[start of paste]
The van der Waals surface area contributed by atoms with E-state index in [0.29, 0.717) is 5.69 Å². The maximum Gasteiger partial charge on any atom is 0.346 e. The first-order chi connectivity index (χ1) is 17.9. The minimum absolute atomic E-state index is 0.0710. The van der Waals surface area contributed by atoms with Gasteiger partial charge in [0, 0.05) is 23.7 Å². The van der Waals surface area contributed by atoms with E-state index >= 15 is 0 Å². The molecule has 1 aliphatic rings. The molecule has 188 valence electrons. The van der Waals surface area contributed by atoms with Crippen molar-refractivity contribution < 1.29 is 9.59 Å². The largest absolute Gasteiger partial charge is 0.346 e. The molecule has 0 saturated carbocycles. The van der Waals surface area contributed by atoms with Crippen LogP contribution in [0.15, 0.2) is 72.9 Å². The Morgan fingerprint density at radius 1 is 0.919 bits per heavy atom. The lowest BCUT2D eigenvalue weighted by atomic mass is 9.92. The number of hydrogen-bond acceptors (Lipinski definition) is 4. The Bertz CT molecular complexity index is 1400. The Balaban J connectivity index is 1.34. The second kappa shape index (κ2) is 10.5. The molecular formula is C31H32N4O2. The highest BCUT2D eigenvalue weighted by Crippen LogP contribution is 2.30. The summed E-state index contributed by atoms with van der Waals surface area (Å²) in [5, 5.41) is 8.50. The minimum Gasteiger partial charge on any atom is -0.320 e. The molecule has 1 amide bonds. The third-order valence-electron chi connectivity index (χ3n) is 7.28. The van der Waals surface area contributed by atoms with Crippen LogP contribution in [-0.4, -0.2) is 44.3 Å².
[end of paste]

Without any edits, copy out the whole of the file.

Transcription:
The van der Waals surface area contributed by atoms with E-state index in [0.29, 0.717) is 5.69 Å². The maximum Gasteiger partial charge on any atom is 0.346 e. The first-order chi connectivity index (χ1) is 17.9. The minimum absolute atomic E-state index is 0.0710. The van der Waals surface area contributed by atoms with Gasteiger partial charge in [0, 0.05) is 23.7 Å². The van der Waals surface area contributed by atoms with E-state index >= 15 is 0 Å². The molecule has 1 aliphatic rings. The molecule has 188 valence electrons. The van der Waals surface area contributed by atoms with Crippen molar-refractivity contribution < 1.29 is 9.59 Å². The largest absolute Gasteiger partial charge is 0.346 e. The molecule has 0 saturated carbocycles. The van der Waals surface area contributed by atoms with Crippen LogP contribution in [0.15, 0.2) is 72.9 Å². The Morgan fingerprint density at radius 1 is 0.919 bits per heavy atom. The lowest BCUT2D eigenvalue weighted by atomic mass is 9.92. The number of hydrogen-bond acceptors (Lipinski definition) is 4. The Bertz CT molecular complexity index is 1400. The Balaban J connectivity index is 1.34. The second kappa shape index (κ2) is 10.5. The molecular formula is C31H32N4O2. The highest BCUT2D eigenvalue weighted by Crippen LogP contribution is 2.30. The summed E-state index contributed by atoms with van der Waals surface area (Å²) in [5, 5.41) is 8.50. The minimum Gasteiger partial charge on any atom is -0.320 e. The molecule has 1 amide bonds. The third-order valence-electron chi connectivity index (χ3n) is 7.28. The van der Waals surface area contributed by atoms with Crippen LogP contribution in [-0.4, -0.2) is 44.3 Å².